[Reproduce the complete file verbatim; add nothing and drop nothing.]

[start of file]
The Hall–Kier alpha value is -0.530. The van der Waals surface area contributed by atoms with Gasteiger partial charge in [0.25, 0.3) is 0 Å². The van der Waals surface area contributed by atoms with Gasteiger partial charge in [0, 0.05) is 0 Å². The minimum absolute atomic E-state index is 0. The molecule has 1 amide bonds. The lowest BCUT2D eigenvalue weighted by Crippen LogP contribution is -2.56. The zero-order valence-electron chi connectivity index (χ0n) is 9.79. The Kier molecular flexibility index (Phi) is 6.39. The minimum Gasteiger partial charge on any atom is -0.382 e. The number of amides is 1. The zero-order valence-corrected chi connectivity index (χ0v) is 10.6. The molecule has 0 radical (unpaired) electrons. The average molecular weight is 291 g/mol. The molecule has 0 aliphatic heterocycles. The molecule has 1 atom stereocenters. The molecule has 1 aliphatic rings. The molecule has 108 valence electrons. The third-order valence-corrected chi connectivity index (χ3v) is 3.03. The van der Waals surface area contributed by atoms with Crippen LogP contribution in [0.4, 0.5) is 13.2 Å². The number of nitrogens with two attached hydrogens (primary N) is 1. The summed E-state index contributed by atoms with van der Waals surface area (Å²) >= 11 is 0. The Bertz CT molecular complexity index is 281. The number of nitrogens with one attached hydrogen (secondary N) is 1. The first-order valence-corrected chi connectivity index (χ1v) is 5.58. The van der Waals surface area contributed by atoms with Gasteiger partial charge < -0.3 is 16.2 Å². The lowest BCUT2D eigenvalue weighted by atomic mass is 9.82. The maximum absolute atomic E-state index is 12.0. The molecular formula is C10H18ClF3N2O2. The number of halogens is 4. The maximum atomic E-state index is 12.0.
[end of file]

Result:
The Hall–Kier alpha value is -0.530. The van der Waals surface area contributed by atoms with Gasteiger partial charge in [0.25, 0.3) is 0 Å². The van der Waals surface area contributed by atoms with Gasteiger partial charge in [0, 0.05) is 0 Å². The minimum absolute atomic E-state index is 0. The molecule has 1 amide bonds. The lowest BCUT2D eigenvalue weighted by Crippen LogP contribution is -2.56. The zero-order valence-electron chi connectivity index (χ0n) is 9.79. The Kier molecular flexibility index (Phi) is 6.39. The minimum Gasteiger partial charge on any atom is -0.382 e. The number of amides is 1. The zero-order valence-corrected chi connectivity index (χ0v) is 10.6. The molecule has 0 radical (unpaired) electrons. The average molecular weight is 291 g/mol. The molecule has 0 aliphatic heterocycles. The molecule has 1 atom stereocenters. The molecule has 1 aliphatic rings. The molecule has 108 valence electrons. The third-order valence-corrected chi connectivity index (χ3v) is 3.03. The van der Waals surface area contributed by atoms with Crippen LogP contribution in [0.4, 0.5) is 13.2 Å². The number of nitrogens with two attached hydrogens (primary N) is 1. The summed E-state index contributed by atoms with van der Waals surface area (Å²) >= 11 is 0. The Bertz CT molecular complexity index is 281. The number of nitrogens with one attached hydrogen (secondary N) is 1. The first-order valence-corrected chi connectivity index (χ1v) is 5.58. The van der Waals surface area contributed by atoms with Gasteiger partial charge < -0.3 is 16.2 Å². The lowest BCUT2D eigenvalue weighted by atomic mass is 9.82. The maximum absolute atomic E-state index is 12.0. The molecular formula is C10H18ClF3N2O2. The number of halogens is 4. The maximum atomic E-state index is 12.0.